Long-distance battery-hybrid trains will soon run on the London-Penzance route for the ‘first time’ in the UK.
Hitachi Rail has announced an agreement with Eversholt Rail and unveiled plans to deploy battery technology on existing intercity trains on a project which is claimed to be the first to test the use of alternative fuel on a modern UK intercity train.
The firm has launched a trial to test operations of Great Western Railway services between London and Penzance in Cornwall using a combination of electricity, batteries and diesel.
Adding a battery creates an electric-diesel-battery hybrid train (tri-mode) and is forecast to reduce fuel costs by 30%, according to the partners.
The trains will be able to enter and leave non-electrified stations in battery mode, reducing diesel emissions and minimising noise.
The firm said it has been developing this technology since 2003.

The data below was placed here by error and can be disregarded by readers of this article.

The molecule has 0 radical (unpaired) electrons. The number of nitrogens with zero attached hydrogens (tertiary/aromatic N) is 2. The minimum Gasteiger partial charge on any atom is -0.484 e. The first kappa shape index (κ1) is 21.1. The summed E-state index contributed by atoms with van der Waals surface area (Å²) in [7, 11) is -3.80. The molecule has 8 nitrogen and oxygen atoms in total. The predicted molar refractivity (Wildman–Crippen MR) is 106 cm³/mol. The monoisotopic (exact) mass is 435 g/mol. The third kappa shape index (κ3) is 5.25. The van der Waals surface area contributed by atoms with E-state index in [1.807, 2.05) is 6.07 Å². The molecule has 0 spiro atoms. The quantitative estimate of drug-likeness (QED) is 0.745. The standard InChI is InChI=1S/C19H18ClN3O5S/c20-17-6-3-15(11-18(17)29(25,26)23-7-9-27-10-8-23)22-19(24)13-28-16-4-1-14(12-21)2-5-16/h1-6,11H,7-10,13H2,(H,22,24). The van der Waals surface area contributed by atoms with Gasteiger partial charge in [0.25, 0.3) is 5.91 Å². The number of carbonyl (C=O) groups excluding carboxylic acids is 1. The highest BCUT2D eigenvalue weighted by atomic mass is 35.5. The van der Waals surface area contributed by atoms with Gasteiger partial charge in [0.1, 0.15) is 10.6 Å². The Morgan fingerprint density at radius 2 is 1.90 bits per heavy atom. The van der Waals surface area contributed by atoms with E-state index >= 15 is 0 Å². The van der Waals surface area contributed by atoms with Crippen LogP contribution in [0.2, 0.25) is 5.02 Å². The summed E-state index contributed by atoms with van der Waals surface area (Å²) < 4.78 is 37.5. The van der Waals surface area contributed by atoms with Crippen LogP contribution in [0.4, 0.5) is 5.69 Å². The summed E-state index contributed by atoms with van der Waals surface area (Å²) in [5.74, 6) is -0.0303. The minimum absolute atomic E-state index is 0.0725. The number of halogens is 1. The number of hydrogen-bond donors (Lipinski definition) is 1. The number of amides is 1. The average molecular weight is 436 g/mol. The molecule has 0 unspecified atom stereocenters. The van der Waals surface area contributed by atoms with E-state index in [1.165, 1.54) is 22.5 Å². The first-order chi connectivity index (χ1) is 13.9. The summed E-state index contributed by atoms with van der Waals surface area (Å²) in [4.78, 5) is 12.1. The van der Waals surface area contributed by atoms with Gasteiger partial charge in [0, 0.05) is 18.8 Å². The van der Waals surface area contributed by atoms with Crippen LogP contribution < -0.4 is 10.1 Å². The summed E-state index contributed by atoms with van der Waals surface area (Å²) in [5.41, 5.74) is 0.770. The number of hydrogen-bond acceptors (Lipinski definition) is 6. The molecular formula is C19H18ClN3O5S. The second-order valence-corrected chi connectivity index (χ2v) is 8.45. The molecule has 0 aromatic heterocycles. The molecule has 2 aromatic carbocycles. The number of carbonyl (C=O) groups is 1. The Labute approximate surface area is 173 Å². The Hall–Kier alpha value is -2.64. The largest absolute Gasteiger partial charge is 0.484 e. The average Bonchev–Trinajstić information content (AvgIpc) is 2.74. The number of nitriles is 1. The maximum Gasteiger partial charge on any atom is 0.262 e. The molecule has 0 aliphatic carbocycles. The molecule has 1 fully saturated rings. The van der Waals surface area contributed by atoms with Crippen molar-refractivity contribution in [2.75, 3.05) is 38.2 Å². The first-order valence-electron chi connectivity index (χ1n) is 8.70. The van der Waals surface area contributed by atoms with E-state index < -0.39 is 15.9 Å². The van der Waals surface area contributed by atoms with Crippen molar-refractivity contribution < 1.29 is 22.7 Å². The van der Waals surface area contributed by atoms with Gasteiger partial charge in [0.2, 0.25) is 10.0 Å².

Rail Minister Chris Heaton Harris said: “Battery-powered trains will support us in our battle against climate change and poor air quality, and improve the overall passenger experience. As we continue to build back better, developments like this are major stepping stones towards achieving the UK’s 2050 net-zero emissions target.”
Jim Brewin, UK and Ireland Country Lead at Hitachi Rail, said: “Britain is in a unique position to become a global leader in battery trains, we want to support the UK’s green economic recovery and levelling-up.”